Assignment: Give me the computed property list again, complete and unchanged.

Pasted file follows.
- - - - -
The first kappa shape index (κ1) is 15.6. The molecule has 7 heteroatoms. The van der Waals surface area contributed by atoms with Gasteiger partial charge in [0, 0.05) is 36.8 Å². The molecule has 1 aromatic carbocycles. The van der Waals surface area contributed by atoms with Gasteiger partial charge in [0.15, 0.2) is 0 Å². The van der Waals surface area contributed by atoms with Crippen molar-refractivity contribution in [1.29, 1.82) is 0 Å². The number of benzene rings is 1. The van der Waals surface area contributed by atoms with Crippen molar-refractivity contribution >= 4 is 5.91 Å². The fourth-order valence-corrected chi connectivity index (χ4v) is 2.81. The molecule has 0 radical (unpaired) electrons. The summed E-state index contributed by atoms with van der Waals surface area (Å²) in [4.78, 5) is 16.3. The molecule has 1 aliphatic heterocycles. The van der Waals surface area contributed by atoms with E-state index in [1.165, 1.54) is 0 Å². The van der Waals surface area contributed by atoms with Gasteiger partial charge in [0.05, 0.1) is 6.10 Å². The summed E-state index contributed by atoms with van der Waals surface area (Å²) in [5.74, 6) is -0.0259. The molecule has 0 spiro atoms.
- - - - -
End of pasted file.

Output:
The first kappa shape index (κ1) is 15.6. The molecule has 7 heteroatoms. The van der Waals surface area contributed by atoms with Gasteiger partial charge in [0, 0.05) is 36.8 Å². The molecule has 1 aromatic carbocycles. The van der Waals surface area contributed by atoms with Gasteiger partial charge in [0.15, 0.2) is 0 Å². The van der Waals surface area contributed by atoms with Crippen molar-refractivity contribution in [1.29, 1.82) is 0 Å². The number of benzene rings is 1. The van der Waals surface area contributed by atoms with Crippen molar-refractivity contribution >= 4 is 5.91 Å². The fourth-order valence-corrected chi connectivity index (χ4v) is 2.81. The molecule has 0 radical (unpaired) electrons. The summed E-state index contributed by atoms with van der Waals surface area (Å²) in [4.78, 5) is 16.3. The molecule has 1 aliphatic heterocycles. The van der Waals surface area contributed by atoms with E-state index in [1.165, 1.54) is 0 Å². The van der Waals surface area contributed by atoms with Gasteiger partial charge in [0.05, 0.1) is 6.10 Å². The summed E-state index contributed by atoms with van der Waals surface area (Å²) in [5.74, 6) is -0.0259. The molecule has 0 spiro atoms.